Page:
The New Face of Four-Star Italian Cooking
We are living in a golden age of pasta.
For the last couple of years, various forms of la cucina Italiana have powered more new restaurants than any other. Here in New York, from the spicy vodka rigatoni at Carbone to the pink peppercorn malfadini at Lilia, Italian food—specifically, pasta—has become incongruously the food in this gluten-free environment that chefs work hardest on, gets the most buzz, and garners the most outrageous play on social media.
If we were handing out awards for Pasta King of New York, the winner would be Mark Ladner. Since 2005, he’s been the chef at Mario Batali’s fine-dining temple, Del Posto, the city’s first four-star Italian restaurant in recent history and one with $20 million annually in sales. Now Ladner is leaving to focus on a fast-casual concept, appropriately called Pasta Flyer.
Stepping into his very big shoes is Melissa Rodriguez. Previously Del Posto’s chef de cuisine and a six-year veteran of that gleaming, 10,000-square-foot kitchen, the 37-year-old, soft-spoken Rodriguez officially took over the restaurant’s head chef job earlier this month.
“Melissa is a chef’s chef,” Batali said via e-mail. “She is studied and thoughtful, a meticulous practitioner of the cooking arts. Mel demonstrates and underlines why more women should be leading our kitchens.”
A former boss of Rodriguez had additional praise: "She has an amazing drive and passion for cooking," said Daniel Boulud. "I'm proud to witness her become the first woman chef managing a four-star kitchen in New York."
She officially introduces her new menu on Feb. 15, but for Del Posto regulars, it won’t be completely unfamiliar.
“I didn’t want to burn the place down,” said Rodriguez, who has been installing her own dishes such as seared lamb chop and neck with chanterelles on the menu for the past year. But the chef, a graduate of the Culinary Institute of America, won’t simply tweak existing dishes. “I want to bring in fresh air. I’m looking outside the Italian box.”
New Old Dishes
One of Del Posto’s best sellers has been the signature 100-layer lasagna. Rodriguez, who had never made pasta before she arrived at Del Posto, knew what an obvious replacement would have been. “I could have made 101-layer lasagna!” she joked.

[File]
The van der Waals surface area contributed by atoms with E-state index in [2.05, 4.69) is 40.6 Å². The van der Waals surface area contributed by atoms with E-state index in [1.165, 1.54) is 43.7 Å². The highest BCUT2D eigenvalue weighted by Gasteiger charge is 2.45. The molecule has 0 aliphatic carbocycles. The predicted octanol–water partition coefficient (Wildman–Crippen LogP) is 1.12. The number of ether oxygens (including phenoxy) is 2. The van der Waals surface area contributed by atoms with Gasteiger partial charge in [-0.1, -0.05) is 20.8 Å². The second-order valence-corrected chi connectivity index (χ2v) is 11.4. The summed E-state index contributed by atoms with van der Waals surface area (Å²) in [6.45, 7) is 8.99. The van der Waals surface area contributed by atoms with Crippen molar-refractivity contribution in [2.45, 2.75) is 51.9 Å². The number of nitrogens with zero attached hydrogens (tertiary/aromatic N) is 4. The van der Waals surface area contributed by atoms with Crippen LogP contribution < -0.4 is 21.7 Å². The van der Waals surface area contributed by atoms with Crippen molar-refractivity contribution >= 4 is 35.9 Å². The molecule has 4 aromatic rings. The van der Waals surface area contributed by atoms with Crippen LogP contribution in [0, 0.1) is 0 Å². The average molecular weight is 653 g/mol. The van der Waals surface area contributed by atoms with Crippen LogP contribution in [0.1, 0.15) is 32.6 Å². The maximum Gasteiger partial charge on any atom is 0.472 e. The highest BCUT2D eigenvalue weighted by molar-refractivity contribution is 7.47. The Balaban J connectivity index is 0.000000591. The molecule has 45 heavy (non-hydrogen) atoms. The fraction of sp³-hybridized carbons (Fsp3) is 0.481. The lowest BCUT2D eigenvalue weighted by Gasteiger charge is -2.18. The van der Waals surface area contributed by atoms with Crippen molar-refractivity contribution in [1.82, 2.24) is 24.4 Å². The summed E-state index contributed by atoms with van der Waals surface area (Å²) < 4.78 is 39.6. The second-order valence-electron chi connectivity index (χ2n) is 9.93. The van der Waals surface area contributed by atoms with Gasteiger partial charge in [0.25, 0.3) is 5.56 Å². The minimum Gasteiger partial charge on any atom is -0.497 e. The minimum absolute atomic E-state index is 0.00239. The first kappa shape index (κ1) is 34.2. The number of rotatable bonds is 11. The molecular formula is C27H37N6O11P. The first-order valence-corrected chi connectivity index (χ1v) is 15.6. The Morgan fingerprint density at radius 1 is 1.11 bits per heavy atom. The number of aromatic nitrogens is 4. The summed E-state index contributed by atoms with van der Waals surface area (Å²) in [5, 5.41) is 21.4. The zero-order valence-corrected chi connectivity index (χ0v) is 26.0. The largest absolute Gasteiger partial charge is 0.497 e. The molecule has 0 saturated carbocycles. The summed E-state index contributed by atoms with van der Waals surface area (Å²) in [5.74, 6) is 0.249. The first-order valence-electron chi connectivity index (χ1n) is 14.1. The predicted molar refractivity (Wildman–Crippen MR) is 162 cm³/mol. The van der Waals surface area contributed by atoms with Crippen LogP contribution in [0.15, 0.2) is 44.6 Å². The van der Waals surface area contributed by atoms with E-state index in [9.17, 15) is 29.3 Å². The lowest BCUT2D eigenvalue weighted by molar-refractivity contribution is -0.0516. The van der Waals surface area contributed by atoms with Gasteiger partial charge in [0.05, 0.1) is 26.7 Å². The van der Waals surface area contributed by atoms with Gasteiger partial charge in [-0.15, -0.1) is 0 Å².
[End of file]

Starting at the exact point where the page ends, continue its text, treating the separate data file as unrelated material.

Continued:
Instead, the chef is reinventing the lasagna as a round offering, with layers of delicate pasta sheets, pesto, and chunks of braised pork. On top sits a crisp frico cap of fried pecorino Toscana. It might be one of the lighter, brightest-flavored lasagnas in history.
Likewise, Rodriguez has rethought another Ladner classic, spaghetti laced with crab and jalapeño. The crab is now the filling for thumb-sized agnolotti; the pasta dumplings are bathed in a butter sauce spiked with smoky Aleppo peppers and garnished with slices of serrano chile for an intense, spicy punch.
As for another Del Posto classic, Livorno-style fish soup with kelp-cured cod, Rodriguez is making use of the little grill she’s installed in the kitchen.
“Whenever I go out to eat Italian now, I’m jealous of all the wood ovens,” she said. Rodriguez is cooking shellfish over wood chips on the grill to add depth to the soup’s broth.
Her roasted vegetable salad now has a faux bagna cauda dressing, spiked with marmite instead of anchovies, to accommodate such vegan diners as regular Bill Clinton.
New Lounge Menu
Rodriguez plans to tweak the time-honored menu format at Del Posto as well, though she won’t say how or when. (Currently dinner menus come to $149 for the five-course Del Posto menu; the eight-course Captain’s menu costs $179.)
She confirmed that in a few months, as soon as the lounge area has been redesigned, guests will be able to eat there for the first time. She’ll offer a miniature tasting menu that comprises small bites, which might include crudos and fritti; she plans to use it as a place to test dishes that could eventually make it to the restaurant menu. The dishes will go well with Del Posto’s 300 bottle Champagne selection. It happens to be the only thing on the list that’s not Italian.